Turnovers have plagued the Terrapins women’s basketball team this past week, and they proved to be an issue again early on against Michigan on Wednesday night.

After giving the ball away at least 20 times in each of their past three contests, the Terps committed eight turnovers in the first quarter. At one point, guard Brene Moseley committed three turnovers in a span of four possessions. Her last giveaway was an offensive foul, prompting coach Brenda Frese to send her shifty point guard to the bench.

The Terps’ problems persisted into the next frame — they totaled 10 giveaways by the 8:36 mark of the second quarter — but they cut down on the miscues from then on to secure a 76-56 win at Xfinity Center.

Frese’s squad finished with 15 giveaways, a shade below its season average, after a sloppy start. With the extra possessions down the stretch, the Terps pounded the ball inside to centers Brionna Jones and Malina Howard, who combined for 26 points. Guards Kristen Confroy and Moseley provided the perimeter scoring with 14 and 13 points, respectively.

“I wish I could say what happened to start, because I thought we had a great practice leading up to it,” Frese said. “They were a lot more aggressive, and we just made some plays that we’ve got to start being able to read a little bit better out of what the defense is doing to us.”

Michigan coach Kim Barnes Arico had her team press from the opening tip. She thought the bigger Terps would likely pound the ball inside if they broke the pressure, but Arico insisted on speeding the Terps up and taking the nation’s fourth-best scoring attack out of its traditional half-court sets.

The aggressiveness from the Wolverines paid off, as they scored six points off eight Terps turnovers in the opening frame.

Even when the Terps (24-3, 13-2 Big Ten) were able to break through Michigan’s (15-11, 7-8) swarming defense and put up a shot, they were ineffective. The Terps scored 10 points on 4-for-14 shooting in the quarter, and guard Shatori Walker-Kimbrough, the team’s leading scorer at 19.7 points per game, missed her only attempt.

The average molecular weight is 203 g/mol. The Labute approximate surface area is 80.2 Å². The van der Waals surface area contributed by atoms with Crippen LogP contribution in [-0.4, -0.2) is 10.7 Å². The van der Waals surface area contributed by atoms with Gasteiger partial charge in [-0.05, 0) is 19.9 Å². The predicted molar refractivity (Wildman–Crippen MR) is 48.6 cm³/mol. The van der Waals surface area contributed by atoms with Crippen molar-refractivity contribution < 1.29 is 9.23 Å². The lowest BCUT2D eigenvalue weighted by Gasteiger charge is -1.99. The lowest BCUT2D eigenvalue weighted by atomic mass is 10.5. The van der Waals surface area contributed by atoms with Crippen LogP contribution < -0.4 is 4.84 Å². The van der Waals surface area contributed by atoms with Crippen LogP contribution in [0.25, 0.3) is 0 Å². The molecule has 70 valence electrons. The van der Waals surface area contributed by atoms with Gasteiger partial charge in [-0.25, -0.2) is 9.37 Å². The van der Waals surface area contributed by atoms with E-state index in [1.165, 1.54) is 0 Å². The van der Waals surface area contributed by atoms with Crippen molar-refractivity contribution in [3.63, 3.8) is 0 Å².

The turnovers dwindled in the second period, yet the Terps couldn’t upstage the Wolverines by intermission, going into the half with a one-point deficit. Frese’s team trailed at the break in two other games this season, with both contests ending in defeats.

“We knew Kim and her teams are really well coached and really aggressive, and they showed that I thought in the first half. A lot of plays in the first half that were extremely disappointing to be able to see.”

But when Michigan struggled to score midway through the third quarter, the team couldn’t set up its full-court pressure.

The Terps capitalized.

Howard’s layup to put her team up four was the first of four straight baskets that amounted to a 9-0 run, and the Terps held Michigan to 12 points in the frame.

“In the second half, we couldn’t score as well ’cause we couldn’t get stops,” Arico said. “And then we couldn’t score and we couldn’t put the pressure on as much.”

Added Confroy: “Once we started taking care of the ball and started playing Maryland basketball, making the right reads, the game started to open up.”

The Wolverines dominated in turnover margin, but both teams finished with 15 giveaways. In fact, the Terps scored more points off turnovers (12).

The Terps’ ability to take care of the ball allowed them to pound it inside to Jones, who finished with a game-high 20 points on 8-for-10 shooting.

It took a while to fix the turnovers woes, but the Terps were still able to come away with their 13th conference win.

“I don’t think we responded well at first, but I think that that’s the great thing about us: We bounce back and we respond,” Howard said. “The second half just shows that we can take of the ball.”